Facts: The secret weapon that makes "Raw Power" a legendary long play (except for its brilliant music of course) , is the disadvantage of the "production". I don't know if exists a book on the matter (probably not - i guess i would have know its existence but anyway...) but as you can find on various sources, Iggy blew it by himself. He had Columbia on his back, the best line up ( i prefer Ashetons as the rhythm section and Williamson as the axeman) a 24 track studio...and he used just three channels... THREE! It always sounded like a demo snappily recorded - alive in the studio, than a major label's project. And all these to me are GREAT! If it comes for rock & roll (aka punk rock), fidelity it's a small matter. It's the performance and the action that really counts. And both aforementioned elements, shines throughout "Raw Power"'s duration. Naturally, big fat ass people of the Main Man and CBS, freaked upon hearing the original mixes and bring along Bowie to set an order to the mess (or chaos). I don't like Bowie. But there are things on him that makes me respect him. And yes, I'm one of those who dig better Bowie's mixes than Iggy's. Iggy agreed with the Bowie option.
"...The most absurd situation I encountered when I was recording was the first time I worked with Iggy Pop. He wanted me to mix Raw Power, so he brought the 24-track tape in, and he put it up. He had the band on one track, lead guitar on another and him on a third. Out of 24 tracks there were just three tracks that were used. He said 'see what you can do with this'. I said, 'Jim, there's nothing to mix'. So we just pushed the vocal up and down a lot. On at least four or five songs that was the situation, including "Search and Destroy." That's got such a peculiar sound because all we did was occasionally bring the lead guitar up and take it out.." said Bowie on an interview.
You really need some guidance to go further and spent some more money on the same record to hear by yourself and judge. I tried to track down Jean Philippe to tell his opinion on this cause he's a master at it. I mean, this bloke has at least 10 different "Raw Power" copies... I failed. But you know what, i love internet. I thought i was one of the few fans of the Stooges and "Raw Power' especially... What a dumb-ass! Jean Philippe turned me on to a different mix i haven't noticed til a few days ago. The "Embassy Reels"...And it's an entirely different chapter that we're going to explore together but after finishing my homework first. He was right, i did a research and through the lot of the "Raw Power" posts found zero on the UK edition, with the unbeatable echoed version of "Search & Destroy"! So he made as usual an EXCELLENT rip of this and sent me the links to share it with you people. You really need to hear this version! Above, there's a copy of some things sent me via emails we've exchanged the last days to see a master's view on the subject.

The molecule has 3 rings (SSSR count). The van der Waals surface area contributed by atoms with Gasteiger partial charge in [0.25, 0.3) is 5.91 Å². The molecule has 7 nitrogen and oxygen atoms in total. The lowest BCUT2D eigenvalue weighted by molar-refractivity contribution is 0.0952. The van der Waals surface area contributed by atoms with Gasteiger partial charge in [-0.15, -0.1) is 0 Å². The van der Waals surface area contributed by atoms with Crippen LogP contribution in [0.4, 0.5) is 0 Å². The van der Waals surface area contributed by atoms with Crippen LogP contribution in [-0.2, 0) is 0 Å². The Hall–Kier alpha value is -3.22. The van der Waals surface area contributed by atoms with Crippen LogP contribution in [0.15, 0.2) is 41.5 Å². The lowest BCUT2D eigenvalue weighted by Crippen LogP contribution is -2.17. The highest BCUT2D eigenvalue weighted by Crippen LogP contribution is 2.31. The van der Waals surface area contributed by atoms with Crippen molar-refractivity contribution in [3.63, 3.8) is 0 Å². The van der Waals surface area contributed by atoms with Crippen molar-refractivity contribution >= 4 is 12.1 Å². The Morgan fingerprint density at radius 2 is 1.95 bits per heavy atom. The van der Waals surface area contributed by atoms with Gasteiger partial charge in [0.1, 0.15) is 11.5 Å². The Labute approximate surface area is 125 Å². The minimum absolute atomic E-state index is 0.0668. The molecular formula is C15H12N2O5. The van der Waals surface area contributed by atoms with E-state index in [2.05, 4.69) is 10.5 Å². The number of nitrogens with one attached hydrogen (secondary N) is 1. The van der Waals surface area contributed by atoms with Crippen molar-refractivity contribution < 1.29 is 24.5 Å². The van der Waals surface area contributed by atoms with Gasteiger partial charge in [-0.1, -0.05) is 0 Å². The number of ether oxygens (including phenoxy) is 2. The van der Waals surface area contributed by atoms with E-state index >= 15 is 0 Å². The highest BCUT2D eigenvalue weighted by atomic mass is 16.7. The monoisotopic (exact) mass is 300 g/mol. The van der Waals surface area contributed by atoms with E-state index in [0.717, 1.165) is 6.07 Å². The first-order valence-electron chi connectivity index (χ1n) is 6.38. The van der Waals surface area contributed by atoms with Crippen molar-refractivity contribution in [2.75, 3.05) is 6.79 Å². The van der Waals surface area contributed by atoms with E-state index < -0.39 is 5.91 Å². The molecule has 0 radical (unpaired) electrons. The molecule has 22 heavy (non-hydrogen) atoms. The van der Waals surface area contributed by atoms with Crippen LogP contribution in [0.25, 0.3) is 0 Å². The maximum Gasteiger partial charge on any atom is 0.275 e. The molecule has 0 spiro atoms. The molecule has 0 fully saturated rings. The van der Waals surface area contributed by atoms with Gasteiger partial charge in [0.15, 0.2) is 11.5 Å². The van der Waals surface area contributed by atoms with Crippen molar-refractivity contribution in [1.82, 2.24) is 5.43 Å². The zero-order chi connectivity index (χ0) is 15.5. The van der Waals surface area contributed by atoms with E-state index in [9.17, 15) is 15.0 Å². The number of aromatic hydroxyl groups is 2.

"As for Raw Power, so many things have been said about it...where to start?
To make a long story short:
* Since its 1973 release, people -including the stooges themselves- have been complaining about the thin sound of the Bowie original mix. In fact, only the first track, Search & Destroy has a harsh sound, other tracks have balls.
* The original 1973 CBS UK pressing has a different mix for Search & Destroy. Who did this mix? Who knows/who cares? Punchy mix with clearly audible bass & drums. It was also available on *some* cassettes ["cassette mix"] and on *some* 1977 Raw Power UK reissues on CBS/Embassy ["Embassy mix"]. I own an Embassy reissue, but it doesn't have the alternate mix. It does sound different, though, with more bass, but it's probably a mastering issue rather than a different mix. As far as I know, the alternate mix was a UK-only release (Holland and Australian pressings, for example, have similar orange CBS label, but it's the same mix as the US one).
* The recent Raw Power Sony 3 CD reissue was supposed to have alternate mixes ("Embassy Reels"), but this rip-off release just has the regular mixes:
"Background on two more tracks: ‘Raw Power’ was cut from the Columbia U.S. catalog within a year or so after its release, but had reappeared on the CBS UK budget-line Embassy Records line, “by popular demand” of Brits at the dawn of the punk rock era. Matheu began importing copies to the Peaches record store he managed in Detroit. He immediately noticed the Embassy LP and cassette mixes of “Raw Power” and “Search And Destroy” were different than the U.S. mixes he knew. Three decades later, Matheu informed Dickinson of the Embassy issue, and Dickinson contacted Richard Bowe at the Sony UK archive. They were able to find the original tapes – now known as the Embassy Reels – which did, indeed, have different codes and matrix numbers on them. As Dickinson began transcribing the Embassy Reels, it wasn’t just ‘Raw Power’ and ‘Search And Destroy’ that were different, it was a completely alternate mix for the whole album. The alternate mixes of ‘Shake Appeal’ and ‘Death Trip’ on this Rarities CD are some of the fruits of that search."
This is just bullshit.
* Until recently, I wasn't even aware of this alternate mix (only Search & Destroy is different, the rest of the LP is the same), though I've been listening this LP for almost 25 years. When I found it, I share it with some members of the stooges forum. One of them re-posted it on a crappy Velvet Underground forum, without even letting me know, but I don't really care. Maybe it's time for this UK mix to have an "official" posting (sort of), and your cool blog is probably the best place for it...if you want..."Many thanks Jean Philippe!
Removed due to complaints